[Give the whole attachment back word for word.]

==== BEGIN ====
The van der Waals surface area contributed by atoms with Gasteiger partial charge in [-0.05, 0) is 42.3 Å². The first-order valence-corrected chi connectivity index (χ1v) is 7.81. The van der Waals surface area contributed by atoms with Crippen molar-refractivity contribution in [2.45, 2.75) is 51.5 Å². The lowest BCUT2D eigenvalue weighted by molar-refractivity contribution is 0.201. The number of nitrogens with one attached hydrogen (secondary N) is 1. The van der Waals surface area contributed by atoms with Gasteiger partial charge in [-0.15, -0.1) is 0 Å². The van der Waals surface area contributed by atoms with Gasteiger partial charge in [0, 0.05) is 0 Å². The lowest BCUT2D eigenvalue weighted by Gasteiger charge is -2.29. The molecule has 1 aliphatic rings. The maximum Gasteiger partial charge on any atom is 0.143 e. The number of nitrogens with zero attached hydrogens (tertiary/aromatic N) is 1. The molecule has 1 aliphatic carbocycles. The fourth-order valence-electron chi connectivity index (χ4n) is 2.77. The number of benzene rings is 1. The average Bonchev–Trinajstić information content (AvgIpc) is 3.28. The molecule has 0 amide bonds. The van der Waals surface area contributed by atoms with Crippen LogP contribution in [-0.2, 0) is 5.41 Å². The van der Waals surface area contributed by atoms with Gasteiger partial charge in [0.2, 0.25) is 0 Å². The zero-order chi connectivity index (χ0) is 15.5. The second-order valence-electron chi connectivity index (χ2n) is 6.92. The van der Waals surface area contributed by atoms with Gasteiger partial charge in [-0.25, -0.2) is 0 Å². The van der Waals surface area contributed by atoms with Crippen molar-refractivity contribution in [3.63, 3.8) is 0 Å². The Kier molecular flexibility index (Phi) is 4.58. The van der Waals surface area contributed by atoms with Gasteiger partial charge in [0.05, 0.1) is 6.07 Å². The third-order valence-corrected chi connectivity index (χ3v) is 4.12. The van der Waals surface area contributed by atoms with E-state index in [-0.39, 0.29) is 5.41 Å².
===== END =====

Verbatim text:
The van der Waals surface area contributed by atoms with Gasteiger partial charge in [-0.05, 0) is 42.3 Å². The first-order valence-corrected chi connectivity index (χ1v) is 7.81. The van der Waals surface area contributed by atoms with Crippen molar-refractivity contribution in [2.45, 2.75) is 51.5 Å². The lowest BCUT2D eigenvalue weighted by molar-refractivity contribution is 0.201. The number of nitrogens with one attached hydrogen (secondary N) is 1. The van der Waals surface area contributed by atoms with Gasteiger partial charge in [-0.15, -0.1) is 0 Å². The van der Waals surface area contributed by atoms with Gasteiger partial charge in [0, 0.05) is 0 Å². The lowest BCUT2D eigenvalue weighted by Gasteiger charge is -2.29. The molecule has 1 aliphatic rings. The maximum Gasteiger partial charge on any atom is 0.143 e. The number of nitrogens with zero attached hydrogens (tertiary/aromatic N) is 1. The molecule has 1 aliphatic carbocycles. The fourth-order valence-electron chi connectivity index (χ4n) is 2.77. The number of benzene rings is 1. The average Bonchev–Trinajstić information content (AvgIpc) is 3.28. The molecule has 0 amide bonds. The van der Waals surface area contributed by atoms with Crippen LogP contribution in [-0.2, 0) is 5.41 Å². The van der Waals surface area contributed by atoms with Gasteiger partial charge in [0.2, 0.25) is 0 Å². The zero-order chi connectivity index (χ0) is 15.5. The second-order valence-electron chi connectivity index (χ2n) is 6.92. The van der Waals surface area contributed by atoms with Gasteiger partial charge in [-0.25, -0.2) is 0 Å². The van der Waals surface area contributed by atoms with Crippen molar-refractivity contribution in [3.63, 3.8) is 0 Å². The Kier molecular flexibility index (Phi) is 4.58. The van der Waals surface area contributed by atoms with Gasteiger partial charge in [0.05, 0.1) is 6.07 Å². The third-order valence-corrected chi connectivity index (χ3v) is 4.12. The van der Waals surface area contributed by atoms with E-state index in [-0.39, 0.29) is 5.41 Å².